8. 8. 66 THE JOURNAL OF SUPPORTIVE ONCOLOGY reaction in sensitive patients. Allergic dermatitis is characterized by an area of erythema, pruritus, and/or blistering that “matches” the area of skin that touches the allergen. Management of allergic dermatitis primarily depends on eliminating the offending substance; if the area involved has been exposed to several substances, patch testing may be required to de- termine the specific allergen. Secondary manage- ment includes minimizing product use until the dermatitis resolves and topical treatment with antihistamines (eg, diphenhydramine gel) or low- dose steroids [5, 9, 10]. In selecting topical prod- ucts, it is important to choose gels or vanishing creams instead of ointments, which may prevent pouch adherence. STOMAL COMPLICATIONS Common stomal complications include retrac- tion, hernia formation, prolapse, and stenosis; al- though it is uncommon, excessive bleeding may occur as well. Stomal retraction to skin level or below is com- mon and is a frequent contributor to difficult pouch- ing situations. Retraction may occur early after sur- gery due to difficulty mobilizing the bowel, presence of a thick abdominal wall, or breakdown of the mucocutaneous suture line. Late retraction may be caused by postoperative weight gain, ascites, or ten- sion on the mesentery produced by intraperitoneal tumor growth. Management of retraction involves modification of the pouching system to “match” the change in peristomal contours and typically requires convexity [9, 10]. Peristomal hernia describes herniation of a loop or loops of bowel into the subcutaneous tissue and through the muscle defect created by the stoma. Typically, the hernia is most pronounced under conditions of increased abdominal pressure, such as sitting, standing, coughing, or straining; in a su- pine position at rest, the hernia frequently reduces spontaneously [10]. Peristomal hernias may progress to incarcera- tion and strangulation, although this is uncom- mon. The “usual” problems associated with her- nias are difficulty in maintaining a pouch seal or difficulty with colostomy irrigation. Hernias typically are managed conservatively in patients with advanced disease, with surgical repair usually limited to hernias complicated by incarcera- tion. Conservative management may involve use of a “hernia belt” (NuHope, Pacoima, California), an abdominal binder with a cutout sized to fit the stoma and pouch that keeps the hernia reduced. The patient applies the binder while in a supine po- sition, reducing the hernia. Pouching modifications are made as needed to accommodate the change in peristomal contours, and patients who manage their colostomies with irrigation are instructed to discontinue irrigation if they encounter difficulty with water instillation or return [10]. Stomal prolapse represents a telescoping effect of the bowel that results in significant elongation of the stoma; it may be caused primarily by inad- equate intra-abdominal fixation of the bowel and by conditions resulting in increased abdominal pressure. Prolapse frequently is very upsetting to the patient, but it represents a surgical emergency only when it is associated with stomal ischemia. Conservative management of stomal prolapse includes application of a hypertonic substance (eg, sugar or salt) to reduce bowel wall edema, followed by attempts to manually reduce the pro- lapsed bowel. When this technique is successful, reduction sometimes may be maintained by ap- plying a binder or a hernia binder with prolapse overbelt. Persistent or recurrent prolapse typically requires surgical repair [9, 10]. Stomal stenosis refers to a narrowing of the sto- ma at either the fascia level or the skin level that is sufficient to interfere with normal stomal function. Indicators of stenosis include visible narrowing of the stomal opening, cramping pain, or a sense of fullness followed by explosive output. Patients with urinary diversions also may report flank pain and increased incidence of infections. Stenosis may be confirmed easily by a digital exam. If the stenosis is mild, it may be managed, at least temporarily, by gentle routine stomal dila- tations. Significant stenosis, however, generally requires surgical revision [9, 10]. Management of the Patient With a Continent Diversion As explained previously, continent diversions involve creation of an aperistaltic internal reser- voir fashioned from detubularized bowel loops. Two approaches may be used to provide con- tinence and drainage. First, the reservoir may be placed in the pelvis and anastomosed to the patient’s native sphincter mechanism; urination or defecation then occurs via voluntary sphinc- ter relaxation and abdominal muscle contraction. Second, the reservoir may be placed in the abdo- Ostomy Management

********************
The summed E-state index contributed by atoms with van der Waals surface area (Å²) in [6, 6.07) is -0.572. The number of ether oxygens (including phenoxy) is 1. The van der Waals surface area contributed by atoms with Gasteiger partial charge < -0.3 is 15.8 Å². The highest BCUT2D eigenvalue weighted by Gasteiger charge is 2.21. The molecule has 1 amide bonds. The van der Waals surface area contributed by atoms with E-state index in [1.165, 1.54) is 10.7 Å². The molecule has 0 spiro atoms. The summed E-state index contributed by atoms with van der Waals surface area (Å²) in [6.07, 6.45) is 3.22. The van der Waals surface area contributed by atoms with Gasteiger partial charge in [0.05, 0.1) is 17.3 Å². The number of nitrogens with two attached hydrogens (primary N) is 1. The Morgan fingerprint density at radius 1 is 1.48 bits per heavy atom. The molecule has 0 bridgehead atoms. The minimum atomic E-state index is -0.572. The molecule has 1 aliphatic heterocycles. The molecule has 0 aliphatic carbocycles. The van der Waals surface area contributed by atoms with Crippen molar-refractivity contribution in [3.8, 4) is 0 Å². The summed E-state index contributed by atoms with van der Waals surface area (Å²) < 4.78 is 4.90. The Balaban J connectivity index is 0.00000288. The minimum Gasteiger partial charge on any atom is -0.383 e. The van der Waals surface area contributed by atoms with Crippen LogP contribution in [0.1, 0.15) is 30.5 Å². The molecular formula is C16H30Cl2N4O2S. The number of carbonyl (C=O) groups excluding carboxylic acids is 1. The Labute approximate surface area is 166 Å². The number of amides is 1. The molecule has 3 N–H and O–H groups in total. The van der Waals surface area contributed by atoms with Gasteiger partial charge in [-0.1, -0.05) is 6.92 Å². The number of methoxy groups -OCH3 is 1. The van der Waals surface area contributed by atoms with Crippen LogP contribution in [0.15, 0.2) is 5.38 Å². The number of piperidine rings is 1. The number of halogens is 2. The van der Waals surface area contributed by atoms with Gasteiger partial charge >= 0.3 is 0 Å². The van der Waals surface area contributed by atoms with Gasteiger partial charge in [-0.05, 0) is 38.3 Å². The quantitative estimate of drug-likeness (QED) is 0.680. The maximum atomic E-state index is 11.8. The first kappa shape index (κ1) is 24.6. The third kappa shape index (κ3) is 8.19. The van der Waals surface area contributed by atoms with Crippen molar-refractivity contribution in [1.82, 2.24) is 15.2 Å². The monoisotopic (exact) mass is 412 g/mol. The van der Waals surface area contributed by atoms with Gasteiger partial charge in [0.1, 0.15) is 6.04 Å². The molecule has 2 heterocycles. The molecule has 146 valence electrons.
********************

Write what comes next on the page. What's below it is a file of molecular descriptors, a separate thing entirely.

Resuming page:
9. 9. 67VOLUME 3, NUMBER 1 ■ JANUARY/FEBRUARY 2005 men and anastomosed to the abdominal wall with a one-way continence mechanism interposed be- tween the reservoir and the abdominal opening; in this case, drainage requires routine intubation of the reservoir. FASHIONING THE PELVIC RESERVOIR Pelvic reservoirs include ileal-anal reservoirs and orthotopic neobladders. Ileal-anal reservoirs generally are constructed in patients diagnosed with benign diseases requiring total colectomy. The reservoir is fashioned from loops of ileum, so patients typically have frequent stools that are mushy in consistency and that contain proteolytic enzymes [3]. Individuals who are given ileal-anal reservoirs must practice meticulous skin care, especially dur- ing episodes of diarrhea. In addition, they must be alert to the occurrence of pouchitis, an inflamma- tion of the reservoir that may be caused by bacterial overgrowth or an imbalance in the mix of aerobic and anaerobic organisms. Pouchitis is manifested by increased stool frequency and urgency, cramp- ing abdominal pain, and, possibly, blood and mucus in the stools; this complication generally is treated either with use of oral antibiotics (eg, metronidazole or ciprofloxacin [Cipro]) or by administration of sol- uble fiber plus probiotics, such as VSL#3 [12, 13]. Construction of an orthotopic neobladder now represents a fairly common option for patients who require cystectomy for bladder cancer, espe- cially when patients are treated in major medical centers. This procedure involves formation of a “neobladder” from loops of bowel and anastomo- sis of this structure to the urethral stump. This surgery represents an option only for patients in whom curative resection does not involve the stri- ated urethral sphincter [1, 14]. Because the neobladder is noncontractile, ef- fective emptying requires relaxation of the vol- untary sphincter coupled with abdominal muscle contraction. Patients who are unable to empty the neobladder effectively must accompany voluntary voiding with clean intermittent catheterization. A more common problem is urinary leakage, es- pecially at night, when the voluntary pelvic floor muscles are relaxed; patients with significant leak- age may require absorbent garments or external collection devices [14]. STRUCTURE OF ABDOMINAL RESERVOIRS Abdominal reservoirs include ileal reservoirs (eg, Kock ileostomy or Barnett Continent Ileal Reservoir), which are uncommon, and continent urinary diversions (eg, Indiana Reservoir, Florida Pouch, or Miami Pouch), which are becoming more common, especially in leading medical centers. Surgeons fashioning ileal reservoirs use detu- bularized loops of bowel to create an aperistaltic structure; continence is provided by intussuscept- ing the segment of bowel that lies between the res- ervoir and the abdominal stoma [3]. The patient learns to intubate the reservoir with a large-bore catheter 3–4 times daily; since ileal contents are thick and sometimes difficult to drain, the patient must instill lukewarm water, as needed, to thin the ileal contents and facilitate drainage. Patients typi- cally are taught to irrigate the reservoir until re- turns are clear once or twice daily; this maneuver may help to prevent pouchitis. Dietary modifica- tions include avoidance of foods that are likely to clog the drainage catheter, such as foods that are high in insoluble fiber. Medication modifications include avoidance of formulations that are likely to be absorbed incompletely and of products that fea- ture a wax matrix, since the wax shells are retained in the reservoir and eventually cause obstruction. Continent urinary diversions most commonly involve use of the cecum and ascending colon to create a reservoir; the contractile fibers of the ce- cum usually are interrupted with an ileal “patch” to prevent peristaltic activity [1]. The continence mechanism involved with this structure varies. In one common approach, the surgeon constructs the stoma from the ileum and uses the one-way ileal cecal valve as the continence mechanism; this mechanism is reinforced further by plicating the ileal segment around the ileal cecal valve to provide increased resistance. In another approach, the surgeon harvests the appendix, reverses it, and anastomoses one end to the reservoir and the oth- er to the abdominal wall; the appendiceal reversal creates an effective continence mechanism [1]. Management of a continent urinary diversion involves routine intubation using clean technique. In many medical centers, patients learn to irrigate the reservoir until the drainage is clear once or twice daily to help reduce the risk of pouchitis. In addition, patients are taught the importance of adequate fluid intake and of close adherence to the catheterization schedule. Patients with continent reservoirs typically do not require pouching and suffer peristomal com- plications rarely, because there usually is no out- Doughty